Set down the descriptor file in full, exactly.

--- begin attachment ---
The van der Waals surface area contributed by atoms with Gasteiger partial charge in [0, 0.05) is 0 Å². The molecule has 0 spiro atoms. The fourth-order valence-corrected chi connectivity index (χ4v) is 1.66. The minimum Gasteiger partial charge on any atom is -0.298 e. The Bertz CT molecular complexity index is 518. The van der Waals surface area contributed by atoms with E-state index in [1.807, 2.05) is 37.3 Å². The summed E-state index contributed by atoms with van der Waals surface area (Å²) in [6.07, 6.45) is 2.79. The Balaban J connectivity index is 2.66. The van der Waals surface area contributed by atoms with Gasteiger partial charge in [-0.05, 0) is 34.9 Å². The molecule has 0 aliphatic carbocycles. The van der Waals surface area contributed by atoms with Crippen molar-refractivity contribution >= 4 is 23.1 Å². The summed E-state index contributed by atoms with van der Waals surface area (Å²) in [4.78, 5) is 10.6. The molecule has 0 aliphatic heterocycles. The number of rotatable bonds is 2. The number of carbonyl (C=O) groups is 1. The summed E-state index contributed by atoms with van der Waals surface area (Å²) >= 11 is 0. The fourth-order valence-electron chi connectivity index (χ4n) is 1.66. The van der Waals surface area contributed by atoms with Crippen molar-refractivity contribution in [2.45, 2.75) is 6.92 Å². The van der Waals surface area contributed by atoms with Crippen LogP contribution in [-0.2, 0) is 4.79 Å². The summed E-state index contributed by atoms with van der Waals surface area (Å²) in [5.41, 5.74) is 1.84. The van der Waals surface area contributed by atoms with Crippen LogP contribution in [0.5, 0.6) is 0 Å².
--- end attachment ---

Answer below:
The van der Waals surface area contributed by atoms with Gasteiger partial charge in [0, 0.05) is 0 Å². The molecule has 0 spiro atoms. The fourth-order valence-corrected chi connectivity index (χ4v) is 1.66. The minimum Gasteiger partial charge on any atom is -0.298 e. The Bertz CT molecular complexity index is 518. The van der Waals surface area contributed by atoms with E-state index in [1.807, 2.05) is 37.3 Å². The summed E-state index contributed by atoms with van der Waals surface area (Å²) in [6.07, 6.45) is 2.79. The Balaban J connectivity index is 2.66. The van der Waals surface area contributed by atoms with Gasteiger partial charge in [-0.05, 0) is 34.9 Å². The molecule has 0 aliphatic carbocycles. The van der Waals surface area contributed by atoms with Crippen molar-refractivity contribution >= 4 is 23.1 Å². The summed E-state index contributed by atoms with van der Waals surface area (Å²) in [4.78, 5) is 10.6. The molecule has 0 aliphatic heterocycles. The number of rotatable bonds is 2. The number of carbonyl (C=O) groups is 1. The summed E-state index contributed by atoms with van der Waals surface area (Å²) >= 11 is 0. The fourth-order valence-electron chi connectivity index (χ4n) is 1.66. The van der Waals surface area contributed by atoms with Crippen molar-refractivity contribution in [2.45, 2.75) is 6.92 Å². The van der Waals surface area contributed by atoms with Crippen LogP contribution in [-0.2, 0) is 4.79 Å². The summed E-state index contributed by atoms with van der Waals surface area (Å²) in [5.41, 5.74) is 1.84. The van der Waals surface area contributed by atoms with Crippen LogP contribution in [0.5, 0.6) is 0 Å².